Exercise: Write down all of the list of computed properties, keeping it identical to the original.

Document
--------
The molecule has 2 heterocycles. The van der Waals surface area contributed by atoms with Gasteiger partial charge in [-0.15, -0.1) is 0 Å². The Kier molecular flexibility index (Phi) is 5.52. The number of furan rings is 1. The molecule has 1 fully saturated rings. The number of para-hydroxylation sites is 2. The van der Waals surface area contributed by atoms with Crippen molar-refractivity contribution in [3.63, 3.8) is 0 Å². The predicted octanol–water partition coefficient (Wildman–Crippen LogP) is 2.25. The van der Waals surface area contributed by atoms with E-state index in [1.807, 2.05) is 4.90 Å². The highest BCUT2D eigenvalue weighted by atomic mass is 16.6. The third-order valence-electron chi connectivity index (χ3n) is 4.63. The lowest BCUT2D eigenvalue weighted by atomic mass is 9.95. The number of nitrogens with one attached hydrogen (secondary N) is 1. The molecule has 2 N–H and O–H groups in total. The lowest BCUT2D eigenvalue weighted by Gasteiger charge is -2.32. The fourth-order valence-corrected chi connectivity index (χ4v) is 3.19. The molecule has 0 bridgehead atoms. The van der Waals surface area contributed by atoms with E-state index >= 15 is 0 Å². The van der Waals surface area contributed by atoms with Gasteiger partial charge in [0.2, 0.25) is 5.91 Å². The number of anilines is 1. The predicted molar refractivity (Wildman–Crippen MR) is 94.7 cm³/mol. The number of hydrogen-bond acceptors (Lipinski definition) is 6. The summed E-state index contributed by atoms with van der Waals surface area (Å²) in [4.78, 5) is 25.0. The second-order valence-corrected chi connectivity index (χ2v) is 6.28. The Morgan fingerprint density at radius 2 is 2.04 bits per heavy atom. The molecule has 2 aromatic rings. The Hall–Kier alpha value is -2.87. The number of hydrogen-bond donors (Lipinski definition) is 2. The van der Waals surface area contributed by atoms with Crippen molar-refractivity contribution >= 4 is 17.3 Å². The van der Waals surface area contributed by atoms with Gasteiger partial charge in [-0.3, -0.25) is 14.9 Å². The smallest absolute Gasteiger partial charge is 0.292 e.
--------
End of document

The molecule has 2 heterocycles. The van der Waals surface area contributed by atoms with Gasteiger partial charge in [-0.15, -0.1) is 0 Å². The Kier molecular flexibility index (Phi) is 5.52. The number of furan rings is 1. The molecule has 1 fully saturated rings. The number of para-hydroxylation sites is 2. The van der Waals surface area contributed by atoms with Crippen molar-refractivity contribution in [3.63, 3.8) is 0 Å². The predicted octanol–water partition coefficient (Wildman–Crippen LogP) is 2.25. The van der Waals surface area contributed by atoms with E-state index in [1.807, 2.05) is 4.90 Å². The highest BCUT2D eigenvalue weighted by atomic mass is 16.6. The third-order valence-electron chi connectivity index (χ3n) is 4.63. The lowest BCUT2D eigenvalue weighted by atomic mass is 9.95. The number of nitrogens with one attached hydrogen (secondary N) is 1. The molecule has 2 N–H and O–H groups in total. The lowest BCUT2D eigenvalue weighted by Gasteiger charge is -2.32. The fourth-order valence-corrected chi connectivity index (χ4v) is 3.19. The molecule has 0 bridgehead atoms. The van der Waals surface area contributed by atoms with E-state index >= 15 is 0 Å². The van der Waals surface area contributed by atoms with Gasteiger partial charge in [0.2, 0.25) is 5.91 Å². The number of anilines is 1. The predicted molar refractivity (Wildman–Crippen MR) is 94.7 cm³/mol. The number of hydrogen-bond acceptors (Lipinski definition) is 6. The summed E-state index contributed by atoms with van der Waals surface area (Å²) in [4.78, 5) is 25.0. The second-order valence-corrected chi connectivity index (χ2v) is 6.28. The Morgan fingerprint density at radius 2 is 2.04 bits per heavy atom. The molecule has 2 aromatic rings. The Hall–Kier alpha value is -2.87. The number of hydrogen-bond donors (Lipinski definition) is 2. The van der Waals surface area contributed by atoms with Crippen molar-refractivity contribution >= 4 is 17.3 Å². The van der Waals surface area contributed by atoms with Gasteiger partial charge in [-0.3, -0.25) is 14.9 Å². The smallest absolute Gasteiger partial charge is 0.292 e.